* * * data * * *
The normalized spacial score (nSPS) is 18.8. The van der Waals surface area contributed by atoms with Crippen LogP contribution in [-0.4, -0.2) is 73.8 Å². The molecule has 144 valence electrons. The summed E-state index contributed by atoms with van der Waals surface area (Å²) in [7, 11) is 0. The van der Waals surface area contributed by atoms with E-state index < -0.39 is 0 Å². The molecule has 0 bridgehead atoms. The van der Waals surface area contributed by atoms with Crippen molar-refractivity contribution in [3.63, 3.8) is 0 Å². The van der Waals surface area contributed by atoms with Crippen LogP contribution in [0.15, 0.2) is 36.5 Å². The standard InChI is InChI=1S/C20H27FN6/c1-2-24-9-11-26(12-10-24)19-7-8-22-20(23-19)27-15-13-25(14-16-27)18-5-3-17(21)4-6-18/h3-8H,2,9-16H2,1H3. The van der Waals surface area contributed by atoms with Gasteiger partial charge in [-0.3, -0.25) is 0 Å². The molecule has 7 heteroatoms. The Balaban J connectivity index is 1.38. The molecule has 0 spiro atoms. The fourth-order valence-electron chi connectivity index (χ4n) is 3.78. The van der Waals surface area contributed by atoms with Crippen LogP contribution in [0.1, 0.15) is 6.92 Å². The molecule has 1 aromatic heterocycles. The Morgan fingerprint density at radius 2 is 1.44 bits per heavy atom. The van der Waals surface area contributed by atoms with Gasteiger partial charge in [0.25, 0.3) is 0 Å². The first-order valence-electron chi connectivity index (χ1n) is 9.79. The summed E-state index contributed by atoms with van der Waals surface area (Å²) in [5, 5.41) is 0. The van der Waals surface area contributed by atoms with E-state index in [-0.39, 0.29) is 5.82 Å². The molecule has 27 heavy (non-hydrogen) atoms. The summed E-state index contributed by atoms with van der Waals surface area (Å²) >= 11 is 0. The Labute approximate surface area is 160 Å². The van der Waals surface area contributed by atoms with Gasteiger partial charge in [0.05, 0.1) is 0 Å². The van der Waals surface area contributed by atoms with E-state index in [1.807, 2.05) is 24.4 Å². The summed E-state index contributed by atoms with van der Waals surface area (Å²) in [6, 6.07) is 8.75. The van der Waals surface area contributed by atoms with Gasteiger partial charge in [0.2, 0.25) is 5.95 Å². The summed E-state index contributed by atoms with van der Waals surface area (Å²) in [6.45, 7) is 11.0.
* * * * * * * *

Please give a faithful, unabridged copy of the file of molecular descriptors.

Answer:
The normalized spacial score (nSPS) is 18.8. The van der Waals surface area contributed by atoms with Crippen LogP contribution in [-0.4, -0.2) is 73.8 Å². The molecule has 144 valence electrons. The summed E-state index contributed by atoms with van der Waals surface area (Å²) in [7, 11) is 0. The van der Waals surface area contributed by atoms with E-state index < -0.39 is 0 Å². The molecule has 0 bridgehead atoms. The van der Waals surface area contributed by atoms with Crippen molar-refractivity contribution in [3.63, 3.8) is 0 Å². The van der Waals surface area contributed by atoms with Crippen LogP contribution in [0.15, 0.2) is 36.5 Å². The standard InChI is InChI=1S/C20H27FN6/c1-2-24-9-11-26(12-10-24)19-7-8-22-20(23-19)27-15-13-25(14-16-27)18-5-3-17(21)4-6-18/h3-8H,2,9-16H2,1H3. The van der Waals surface area contributed by atoms with Gasteiger partial charge in [-0.3, -0.25) is 0 Å². The molecule has 7 heteroatoms. The Balaban J connectivity index is 1.38. The molecule has 0 spiro atoms. The fourth-order valence-electron chi connectivity index (χ4n) is 3.78. The van der Waals surface area contributed by atoms with Crippen LogP contribution in [0.1, 0.15) is 6.92 Å². The molecule has 1 aromatic heterocycles. The Morgan fingerprint density at radius 2 is 1.44 bits per heavy atom. The van der Waals surface area contributed by atoms with Gasteiger partial charge in [0.25, 0.3) is 0 Å². The first-order valence-electron chi connectivity index (χ1n) is 9.79. The summed E-state index contributed by atoms with van der Waals surface area (Å²) in [5, 5.41) is 0. The van der Waals surface area contributed by atoms with E-state index in [-0.39, 0.29) is 5.82 Å². The molecule has 27 heavy (non-hydrogen) atoms. The summed E-state index contributed by atoms with van der Waals surface area (Å²) >= 11 is 0. The Labute approximate surface area is 160 Å². The van der Waals surface area contributed by atoms with Gasteiger partial charge in [0.05, 0.1) is 0 Å². The van der Waals surface area contributed by atoms with E-state index in [1.807, 2.05) is 24.4 Å². The summed E-state index contributed by atoms with van der Waals surface area (Å²) in [6, 6.07) is 8.75. The van der Waals surface area contributed by atoms with Gasteiger partial charge in [0.2, 0.25) is 5.95 Å². The summed E-state index contributed by atoms with van der Waals surface area (Å²) in [6.45, 7) is 11.0.